remembering why we’re here

But he said to them, “I have food to eat that you do not know about. My food is to do the will of him who sent me and to complete his work.”

John 4:32, 34

It’s more than easy to be caught up in what we might call nonessentials, but things that seemingly have to get done. Add to that preoccupations we choose to do which may well be innocent in themselves, and may even be alright in their place. For example a hobby or pastime. Actually all of this can serve to the greater good of life. God is present with us in everything, so that nothing has to be wasted. Unfortunately with us, we all too easily fall into making this and that along with something else, I think usually one thing at a time, into idols (Calvin).

What we need to keep in mind, and the Spirit will certainly help us in this, is that we are here for basically one reason: to love God and love others, and to do the work that God has for us to do, whatever that might be. Jesus tells his disciples in the above passage (click above link) that they are working in a field of harvest in helping others see the light of the gospel, and enter into that blessedness. Whatever our work here, it’s related to that, even if not directly that endeavor. We are light in the Lord, and all of our lives are meant to be lived in that light, whatever we do, so that others might see the light of God’s love for all in Christ.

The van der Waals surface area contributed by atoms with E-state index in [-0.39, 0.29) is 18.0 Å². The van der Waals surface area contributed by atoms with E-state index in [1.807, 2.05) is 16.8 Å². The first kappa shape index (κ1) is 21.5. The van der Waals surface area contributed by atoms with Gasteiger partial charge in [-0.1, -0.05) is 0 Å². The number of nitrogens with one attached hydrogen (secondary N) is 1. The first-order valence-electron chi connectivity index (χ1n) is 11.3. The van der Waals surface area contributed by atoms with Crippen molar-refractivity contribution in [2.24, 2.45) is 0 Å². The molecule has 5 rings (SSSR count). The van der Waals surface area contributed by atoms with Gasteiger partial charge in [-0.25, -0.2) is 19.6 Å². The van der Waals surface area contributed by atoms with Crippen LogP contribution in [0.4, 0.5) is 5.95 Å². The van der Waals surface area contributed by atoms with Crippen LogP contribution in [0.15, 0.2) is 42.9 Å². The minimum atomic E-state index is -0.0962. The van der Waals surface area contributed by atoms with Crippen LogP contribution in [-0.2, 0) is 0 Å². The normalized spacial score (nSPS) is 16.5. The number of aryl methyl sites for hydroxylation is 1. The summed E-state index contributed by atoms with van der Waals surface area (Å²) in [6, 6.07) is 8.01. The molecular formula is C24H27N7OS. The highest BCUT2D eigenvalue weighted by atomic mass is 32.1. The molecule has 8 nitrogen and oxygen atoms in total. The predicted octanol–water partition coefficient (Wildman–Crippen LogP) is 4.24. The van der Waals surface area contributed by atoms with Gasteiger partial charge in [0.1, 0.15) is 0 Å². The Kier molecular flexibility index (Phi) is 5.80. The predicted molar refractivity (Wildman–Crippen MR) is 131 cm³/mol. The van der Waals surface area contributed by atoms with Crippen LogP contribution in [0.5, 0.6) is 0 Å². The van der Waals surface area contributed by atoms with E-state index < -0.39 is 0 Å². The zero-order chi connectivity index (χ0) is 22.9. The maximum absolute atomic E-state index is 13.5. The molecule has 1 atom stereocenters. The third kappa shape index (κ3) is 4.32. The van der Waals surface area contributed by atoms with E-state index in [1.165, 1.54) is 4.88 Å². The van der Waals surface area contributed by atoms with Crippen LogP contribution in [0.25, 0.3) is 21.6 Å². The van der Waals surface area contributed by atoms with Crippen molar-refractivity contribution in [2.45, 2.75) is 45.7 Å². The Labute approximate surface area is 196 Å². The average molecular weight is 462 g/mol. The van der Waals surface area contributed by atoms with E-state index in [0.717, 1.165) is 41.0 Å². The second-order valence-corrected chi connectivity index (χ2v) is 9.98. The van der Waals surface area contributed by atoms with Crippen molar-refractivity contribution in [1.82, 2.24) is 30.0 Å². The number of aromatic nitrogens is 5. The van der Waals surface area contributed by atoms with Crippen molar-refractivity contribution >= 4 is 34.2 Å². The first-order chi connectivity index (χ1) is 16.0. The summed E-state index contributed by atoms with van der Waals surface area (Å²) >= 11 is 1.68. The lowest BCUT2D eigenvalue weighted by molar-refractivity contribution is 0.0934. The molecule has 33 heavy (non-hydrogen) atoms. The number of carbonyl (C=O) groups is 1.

This actually will help us. Jesus described it as food for himself. This helped Jesus, and it will help us as Jesus’s followers. Not only something more than ourselves, but what is most important of all.

how does one “lose their soul”?

A certain ruler asked him, “Good Teacher, what must I do to inherit eternal life?” Jesus said to him, “Why do you call me good? No one is good but God alone. You know the commandments: ‘You shall not commit adultery. You shall not murder. You shall not steal. You shall not bear false witness. Honor your father and mother.’ ” He replied, “I have kept all these since my youth.” When Jesus heard this, he said to him, “There is still one thing lacking. Sell all that you own and distribute the money to the poor, and you will have treasure in heaven; then come, follow me.” But when he heard this, he became sad, for he was very rich. Jesus looked at him and said, “How hard it is for those who have wealth to enter the kingdom of God! Indeed, it is easier for a camel to go through the eye of a needle than for someone who is rich to enter the kingdom of God.”